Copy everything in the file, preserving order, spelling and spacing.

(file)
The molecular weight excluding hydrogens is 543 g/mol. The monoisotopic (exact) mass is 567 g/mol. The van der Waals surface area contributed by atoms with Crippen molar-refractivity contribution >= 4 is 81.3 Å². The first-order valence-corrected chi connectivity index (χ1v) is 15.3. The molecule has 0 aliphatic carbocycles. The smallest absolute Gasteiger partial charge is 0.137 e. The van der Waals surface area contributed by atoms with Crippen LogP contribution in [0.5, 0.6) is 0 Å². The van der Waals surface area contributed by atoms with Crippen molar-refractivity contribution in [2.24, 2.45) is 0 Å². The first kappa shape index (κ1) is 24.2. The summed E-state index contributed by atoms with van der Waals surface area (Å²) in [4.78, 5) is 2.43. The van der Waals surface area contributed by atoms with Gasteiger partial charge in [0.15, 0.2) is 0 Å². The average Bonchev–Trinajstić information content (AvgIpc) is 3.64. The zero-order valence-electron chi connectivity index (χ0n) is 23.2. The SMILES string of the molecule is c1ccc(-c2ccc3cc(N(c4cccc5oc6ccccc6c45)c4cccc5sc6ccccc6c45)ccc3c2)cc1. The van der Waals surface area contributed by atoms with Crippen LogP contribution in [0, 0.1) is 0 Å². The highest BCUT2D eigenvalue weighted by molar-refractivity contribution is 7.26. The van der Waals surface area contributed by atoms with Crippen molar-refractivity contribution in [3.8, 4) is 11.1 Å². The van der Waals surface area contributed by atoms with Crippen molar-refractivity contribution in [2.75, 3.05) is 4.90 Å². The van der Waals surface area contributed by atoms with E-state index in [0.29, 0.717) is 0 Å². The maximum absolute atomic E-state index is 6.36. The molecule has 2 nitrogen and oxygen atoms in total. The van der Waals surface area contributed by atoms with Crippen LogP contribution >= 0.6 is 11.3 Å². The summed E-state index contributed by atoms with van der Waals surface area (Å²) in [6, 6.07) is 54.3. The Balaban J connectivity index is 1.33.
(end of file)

The molecular weight excluding hydrogens is 543 g/mol. The monoisotopic (exact) mass is 567 g/mol. The van der Waals surface area contributed by atoms with Crippen molar-refractivity contribution >= 4 is 81.3 Å². The first-order valence-corrected chi connectivity index (χ1v) is 15.3. The molecule has 0 aliphatic carbocycles. The smallest absolute Gasteiger partial charge is 0.137 e. The van der Waals surface area contributed by atoms with Crippen LogP contribution in [0.5, 0.6) is 0 Å². The van der Waals surface area contributed by atoms with Crippen molar-refractivity contribution in [2.24, 2.45) is 0 Å². The first kappa shape index (κ1) is 24.2. The summed E-state index contributed by atoms with van der Waals surface area (Å²) in [4.78, 5) is 2.43. The van der Waals surface area contributed by atoms with Gasteiger partial charge in [0.15, 0.2) is 0 Å². The average Bonchev–Trinajstić information content (AvgIpc) is 3.64. The zero-order valence-electron chi connectivity index (χ0n) is 23.2. The SMILES string of the molecule is c1ccc(-c2ccc3cc(N(c4cccc5oc6ccccc6c45)c4cccc5sc6ccccc6c45)ccc3c2)cc1. The van der Waals surface area contributed by atoms with Crippen LogP contribution in [0, 0.1) is 0 Å². The highest BCUT2D eigenvalue weighted by molar-refractivity contribution is 7.26. The van der Waals surface area contributed by atoms with Crippen molar-refractivity contribution in [3.8, 4) is 11.1 Å². The van der Waals surface area contributed by atoms with Crippen molar-refractivity contribution in [2.75, 3.05) is 4.90 Å². The van der Waals surface area contributed by atoms with E-state index in [0.29, 0.717) is 0 Å². The maximum absolute atomic E-state index is 6.36. The molecule has 2 nitrogen and oxygen atoms in total. The van der Waals surface area contributed by atoms with Crippen LogP contribution >= 0.6 is 11.3 Å². The summed E-state index contributed by atoms with van der Waals surface area (Å²) in [6, 6.07) is 54.3. The Balaban J connectivity index is 1.33.